If we are to agree with Nation, Siegrist, and Umbel, that Bonhoeffer never advocated, condoned or participated in an actual plot to kill Hitler (or anyone else), we have to question Bethge’s testimony which is clear. And the authors do question it. They suggest his memory of Bonhoeffer’s own sayings to him and to others was faulty. (pp. 92-93)
But let’s look again at Bethge’s own recorded memories in Dietrich Bonhoeffer. And let’s remember that much of the material in that biography was not first “remembered” by Bethge in 1967 when he wrote it. He had been deeply involved in Bonhoeffer scholarship for over a decade then—collecting, compiling, interviewing, reviewing, writing. So we should not picture Bethge, at age fifty-something (we don’t know exactly when he wrote the parts of the biography but only when it was published) for the first time sitting down to write about these events and conversations and striving to remember them.
The relevant section of Dietrich Bonhoeffer is “Section Two: Conspiracy” of “Part Three: Sharing Germany’s Destiny.” It comprises pages 627-702 of the 1977 Harper & Row paperback edition. Bethge there leaves no doubt that he believed Bonhoeffer at least tentatively gave up his pacifism in a “boundary situation,” namely, the extremity of having to end the war and the holocaust.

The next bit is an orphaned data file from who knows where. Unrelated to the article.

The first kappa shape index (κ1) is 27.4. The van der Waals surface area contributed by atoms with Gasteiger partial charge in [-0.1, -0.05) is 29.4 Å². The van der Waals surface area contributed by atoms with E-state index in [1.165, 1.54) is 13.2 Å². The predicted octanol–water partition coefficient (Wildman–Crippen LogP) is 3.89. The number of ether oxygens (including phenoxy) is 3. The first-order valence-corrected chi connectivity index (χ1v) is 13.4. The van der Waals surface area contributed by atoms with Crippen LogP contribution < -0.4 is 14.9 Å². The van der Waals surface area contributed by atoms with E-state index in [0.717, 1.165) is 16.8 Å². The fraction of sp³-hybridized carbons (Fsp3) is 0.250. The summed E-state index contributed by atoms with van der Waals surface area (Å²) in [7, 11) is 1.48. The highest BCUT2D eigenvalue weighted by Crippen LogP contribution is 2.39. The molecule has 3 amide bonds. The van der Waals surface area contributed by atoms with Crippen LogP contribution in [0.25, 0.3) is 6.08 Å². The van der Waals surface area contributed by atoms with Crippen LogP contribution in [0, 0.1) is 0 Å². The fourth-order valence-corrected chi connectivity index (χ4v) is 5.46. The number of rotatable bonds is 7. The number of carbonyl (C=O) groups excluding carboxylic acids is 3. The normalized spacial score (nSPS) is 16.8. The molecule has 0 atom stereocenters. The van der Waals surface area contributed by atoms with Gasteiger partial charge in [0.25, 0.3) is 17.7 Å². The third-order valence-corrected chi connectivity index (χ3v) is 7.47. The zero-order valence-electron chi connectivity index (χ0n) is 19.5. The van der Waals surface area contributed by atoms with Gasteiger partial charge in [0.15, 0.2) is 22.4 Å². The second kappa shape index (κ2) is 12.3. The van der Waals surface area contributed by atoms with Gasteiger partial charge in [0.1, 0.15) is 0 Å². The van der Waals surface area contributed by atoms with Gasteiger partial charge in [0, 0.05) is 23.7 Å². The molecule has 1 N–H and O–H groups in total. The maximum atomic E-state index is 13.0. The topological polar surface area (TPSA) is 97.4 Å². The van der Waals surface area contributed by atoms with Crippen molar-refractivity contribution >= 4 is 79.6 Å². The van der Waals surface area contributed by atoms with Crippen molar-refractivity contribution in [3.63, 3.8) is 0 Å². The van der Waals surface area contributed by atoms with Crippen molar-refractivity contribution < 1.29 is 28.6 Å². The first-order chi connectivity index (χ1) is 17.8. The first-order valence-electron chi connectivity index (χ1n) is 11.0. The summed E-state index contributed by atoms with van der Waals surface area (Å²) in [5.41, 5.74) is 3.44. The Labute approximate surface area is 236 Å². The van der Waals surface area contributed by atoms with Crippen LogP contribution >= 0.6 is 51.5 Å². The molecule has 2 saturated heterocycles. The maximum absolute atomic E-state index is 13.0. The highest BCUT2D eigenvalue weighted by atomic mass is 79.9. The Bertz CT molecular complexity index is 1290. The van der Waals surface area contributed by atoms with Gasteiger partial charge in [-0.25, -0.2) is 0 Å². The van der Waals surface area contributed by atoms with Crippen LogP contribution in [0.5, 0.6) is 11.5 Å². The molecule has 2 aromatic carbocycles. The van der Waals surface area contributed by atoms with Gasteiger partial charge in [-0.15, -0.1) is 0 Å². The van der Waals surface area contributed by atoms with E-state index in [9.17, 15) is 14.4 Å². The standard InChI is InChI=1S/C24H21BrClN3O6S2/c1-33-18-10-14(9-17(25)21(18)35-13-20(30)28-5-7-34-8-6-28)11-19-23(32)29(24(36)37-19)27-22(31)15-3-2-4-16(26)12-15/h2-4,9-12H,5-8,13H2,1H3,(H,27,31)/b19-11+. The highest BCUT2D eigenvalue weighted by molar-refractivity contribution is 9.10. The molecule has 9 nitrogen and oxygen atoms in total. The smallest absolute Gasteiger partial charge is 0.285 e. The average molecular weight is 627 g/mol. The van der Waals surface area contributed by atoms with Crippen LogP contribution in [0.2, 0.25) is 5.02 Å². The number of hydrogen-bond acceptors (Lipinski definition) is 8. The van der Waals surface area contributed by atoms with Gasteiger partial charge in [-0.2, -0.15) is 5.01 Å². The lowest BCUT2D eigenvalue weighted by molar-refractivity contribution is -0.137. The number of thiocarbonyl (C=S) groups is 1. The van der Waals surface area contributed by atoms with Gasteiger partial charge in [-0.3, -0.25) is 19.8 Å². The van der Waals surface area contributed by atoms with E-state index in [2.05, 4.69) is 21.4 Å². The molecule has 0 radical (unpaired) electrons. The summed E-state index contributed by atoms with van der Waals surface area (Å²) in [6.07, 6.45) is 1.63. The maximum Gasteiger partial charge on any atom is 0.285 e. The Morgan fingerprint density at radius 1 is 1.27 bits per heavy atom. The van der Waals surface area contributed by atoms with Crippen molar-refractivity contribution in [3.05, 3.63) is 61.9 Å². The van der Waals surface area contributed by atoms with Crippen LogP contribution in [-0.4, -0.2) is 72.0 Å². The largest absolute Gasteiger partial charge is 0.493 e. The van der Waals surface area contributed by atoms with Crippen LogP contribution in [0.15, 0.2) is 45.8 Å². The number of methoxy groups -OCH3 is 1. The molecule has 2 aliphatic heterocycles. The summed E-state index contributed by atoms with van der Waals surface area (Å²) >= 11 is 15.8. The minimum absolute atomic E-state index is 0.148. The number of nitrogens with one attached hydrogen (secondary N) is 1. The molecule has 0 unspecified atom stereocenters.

Bethge opens this section of his biography with a quotation attributed to Bonhoeffer by one of his ecumenical contacts, Bishop Bell with whom Bonhoeffer met in Sweden in 1942. According to Bell, Bonhoeffer told him that he once responded to fellow resistance members who proposed ceasing subversive activities that could result in Hitler’s death, thus making him a martyr, “If we claim to be Christians, there is no room for expediency. Hitler is the Antichrist. Therefore we must go on with our work and eliminate him whether he be successful for not.” (pp. 626-627) Bell published this quote from Bonhoeffer (Bonhoeffer quoting himself to Bell) in 1945—two to three years after the fact (assuming it happened at all). Bethge did not doubt anything except that Bonhoeffer called Hitler the “Antichrist” (p. 627) and Nation, et al., call on this doubt to cast doubt on the whole quotation. What’s interesting, though, is that Bethge wrote about Bell’s account (of what Bonhoeffer said he said to his fellow resisters) that it “contains accurate and improbable parts.” (p. 627) The only “improbable part,” according to Bethge, who knew Bonhoeffer very well throughout this whole time, is Bonhoeffer’s calling Hitler the Antichrist. He did not call Bonhoeffer’s calling for Hitler’s “elimination” into question. In fact, in effect, he called it “accurate.” After wrestling with whether Bonhoeffer would have called Hitler the Antichrist for an entire page (p. 627) Bethge concludes thus: “If that rather crude theological expression [viz., Hitler as the Antichrist] could really have encouraged his friends, Bonhoeffer might perhaps have used it verbally.”